Students at UC San Diego are expected to have access to a new branch of the Hillel Center, which is expected to open by Fall 2022. Groundbreaking for the new location off Torrey Pines Road began on Sept. 19 with the hopes of offering the community a new space to engage in a variety of services and activities related to Jewish culture.
Development for The Beverly and Joseph Glickman Hillel Center has been heavily delayed for the past 20 years for a variety of factors — including lawsuits and environmental concerns, as reported by the La Jolla Light.
In an article published by the Times of San Diego in 2017, the continuous delay came from various opponents who felt the building of the center was out of place for what was described as a primarily residential area. Noise and parking concerns, the size of the facility, and the center’s ambiguity regarding its purpose were just some of the justifications given by opponents of the center as outlined in the article.
The alteration of the original scale size of the building, a more blended aesthetic visual of the building, as well as support by Jewish leaders in the area were behind the City Council’s eventual approval of the building.
Karen Parry and Lisa Motenko, the Hillel’s Executive and Associate Executive Directors, told The UCSD Guardian about how a collaborative effort was behind the end of the 20-year battle.
“Since 2000, we have been working with the community and navigating legal challenges to get here today,” Parry and Motenko said. “We are thankful to the many community members and elected officials that rallied in support of our effort. We are excited to now focus our efforts on the future, where we will serve UC San Diego students and continue building relationships and allyship with the community.”
The opening of the space means that cross-culture learning and engagement can be facilitated between Jewish and non-Jewish individuals on campus. A spokesperson for UCSD told The Guardian about the center’s encouragement of connections between students.
“The Hillel Center, similar to UCSD’s campus community centers, will be a place for students to affirm their identity, feel welcome, and share their culture with peers,” the statement said. “We recognize that student success is multi-faceted and that connecting with peers contributes greatly to personal growth. The new Hillel Center will serve as a catalyst for building lifelong friendships and continual learning from one another.”
As of today, the UCSD campus does not currently offer a specific center for Jewish individuals. Students do have access to multi-denominational resources, such as the Cross-Cultural Center, where students of various religious communities can come together in solidarity.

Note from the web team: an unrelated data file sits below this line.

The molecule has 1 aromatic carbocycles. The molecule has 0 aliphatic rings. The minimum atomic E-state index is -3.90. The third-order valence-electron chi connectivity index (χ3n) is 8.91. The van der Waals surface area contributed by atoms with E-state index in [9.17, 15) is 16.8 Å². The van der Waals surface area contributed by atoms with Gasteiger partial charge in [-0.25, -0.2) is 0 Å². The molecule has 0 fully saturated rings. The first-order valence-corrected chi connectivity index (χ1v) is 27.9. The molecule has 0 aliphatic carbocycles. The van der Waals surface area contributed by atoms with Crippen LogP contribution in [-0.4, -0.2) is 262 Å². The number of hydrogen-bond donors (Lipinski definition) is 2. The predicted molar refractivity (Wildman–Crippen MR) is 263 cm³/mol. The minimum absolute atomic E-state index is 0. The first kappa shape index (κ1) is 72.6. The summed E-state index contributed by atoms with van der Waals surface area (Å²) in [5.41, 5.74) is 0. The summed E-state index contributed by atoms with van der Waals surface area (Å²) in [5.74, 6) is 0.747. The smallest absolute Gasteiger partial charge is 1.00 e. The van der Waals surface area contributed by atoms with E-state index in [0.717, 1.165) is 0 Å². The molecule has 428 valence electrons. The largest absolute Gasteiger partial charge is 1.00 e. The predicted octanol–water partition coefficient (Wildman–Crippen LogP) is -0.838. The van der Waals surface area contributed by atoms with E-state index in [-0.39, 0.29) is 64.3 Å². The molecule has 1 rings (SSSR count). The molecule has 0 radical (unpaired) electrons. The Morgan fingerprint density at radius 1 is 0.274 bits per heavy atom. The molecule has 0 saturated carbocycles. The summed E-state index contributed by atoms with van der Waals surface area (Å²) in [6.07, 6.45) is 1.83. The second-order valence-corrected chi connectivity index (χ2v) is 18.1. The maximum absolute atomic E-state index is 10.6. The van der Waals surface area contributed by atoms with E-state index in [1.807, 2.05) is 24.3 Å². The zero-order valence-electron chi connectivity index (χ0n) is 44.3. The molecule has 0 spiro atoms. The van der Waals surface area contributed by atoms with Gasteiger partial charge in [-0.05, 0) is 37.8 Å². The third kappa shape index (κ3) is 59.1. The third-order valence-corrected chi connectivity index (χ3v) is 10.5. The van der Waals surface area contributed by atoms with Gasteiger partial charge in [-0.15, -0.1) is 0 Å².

Parry and Motenko describe the Hillel Center as a resource for students to gain greater connections between faith and education.
“Our talented professional staff serves as mentors and educators to provide students with valuable tools and opportunities to be Jewish leaders,” Parry and Motenko said. “Our diverse programming brings together students of all backgrounds to form deep, personal, connections to Jewish life — here and in Israel. We are deeply committed to inclusion and pluralistic Judaism.”
The Hillel of San Diego, which currently reaches 2,000 students across several San Diego area colleges, has operated since 1992. According to its website, it is the only Jewish organization that engages with college-aged Jewish students in the San Diego area which includes students at San Diego State University, California State University, San Marcos, and the University of San Diego.
The Hillel Center at UCSD organization currently offers different services such as Triton Jewish Leaders, a mentorship program known as First-Year Students of Hillel, and a Jewish Learning Fellowship. The center has also modified events to follow COVID-19 guidelines and protocols, including holding online Shabbat celebrations between UCSD and SDSU students.
Although the center will primarily focus on Jewish opportunity and tradition, Parry and Motenko maintain that the center can provide much more to the diverse campus.
“We hope it will be utilized by an array of multicultural, social, and academic groups on campus and serve as a vehicle for building relationships in ways that enhance and celebrate the remarkable diversity at UCSD,” Parry and Motenko said.“Through meaningful programs and Jewish experiences, we hope this center will serve as a beacon of light for the whole community.”
Photo taken by Althea Tien for The UCSD Guardian
Images of the projected designs of the Hillel Center courtesy of the UCSD Hillel